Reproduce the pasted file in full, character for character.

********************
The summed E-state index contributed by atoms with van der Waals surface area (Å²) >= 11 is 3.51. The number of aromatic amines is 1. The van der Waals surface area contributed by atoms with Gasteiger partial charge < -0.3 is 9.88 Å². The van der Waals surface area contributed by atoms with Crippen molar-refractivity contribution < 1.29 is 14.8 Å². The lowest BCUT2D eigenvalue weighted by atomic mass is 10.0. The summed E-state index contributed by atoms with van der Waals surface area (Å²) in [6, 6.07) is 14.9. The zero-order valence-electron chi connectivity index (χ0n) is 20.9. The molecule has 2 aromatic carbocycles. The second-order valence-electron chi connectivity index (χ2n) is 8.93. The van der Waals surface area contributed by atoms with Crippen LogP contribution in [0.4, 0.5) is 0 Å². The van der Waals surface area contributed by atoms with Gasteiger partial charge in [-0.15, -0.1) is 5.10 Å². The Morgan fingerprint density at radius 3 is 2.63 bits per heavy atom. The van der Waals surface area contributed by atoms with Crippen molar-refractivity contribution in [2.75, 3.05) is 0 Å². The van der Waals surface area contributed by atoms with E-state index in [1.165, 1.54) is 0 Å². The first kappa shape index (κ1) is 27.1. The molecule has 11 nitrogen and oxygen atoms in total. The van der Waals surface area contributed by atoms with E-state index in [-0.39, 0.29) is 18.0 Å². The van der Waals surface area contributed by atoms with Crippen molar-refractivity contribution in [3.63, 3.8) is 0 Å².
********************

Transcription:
The summed E-state index contributed by atoms with van der Waals surface area (Å²) >= 11 is 3.51. The number of aromatic amines is 1. The van der Waals surface area contributed by atoms with Gasteiger partial charge < -0.3 is 9.88 Å². The van der Waals surface area contributed by atoms with Crippen molar-refractivity contribution < 1.29 is 14.8 Å². The lowest BCUT2D eigenvalue weighted by atomic mass is 10.0. The summed E-state index contributed by atoms with van der Waals surface area (Å²) in [6, 6.07) is 14.9. The zero-order valence-electron chi connectivity index (χ0n) is 20.9. The molecule has 2 aromatic carbocycles. The second-order valence-electron chi connectivity index (χ2n) is 8.93. The van der Waals surface area contributed by atoms with Crippen LogP contribution in [0.4, 0.5) is 0 Å². The van der Waals surface area contributed by atoms with Gasteiger partial charge in [-0.15, -0.1) is 5.10 Å². The Morgan fingerprint density at radius 3 is 2.63 bits per heavy atom. The van der Waals surface area contributed by atoms with Crippen molar-refractivity contribution in [2.75, 3.05) is 0 Å². The van der Waals surface area contributed by atoms with E-state index in [1.165, 1.54) is 0 Å². The first kappa shape index (κ1) is 27.1. The molecule has 11 nitrogen and oxygen atoms in total. The van der Waals surface area contributed by atoms with E-state index in [-0.39, 0.29) is 18.0 Å². The van der Waals surface area contributed by atoms with Crippen molar-refractivity contribution in [3.63, 3.8) is 0 Å².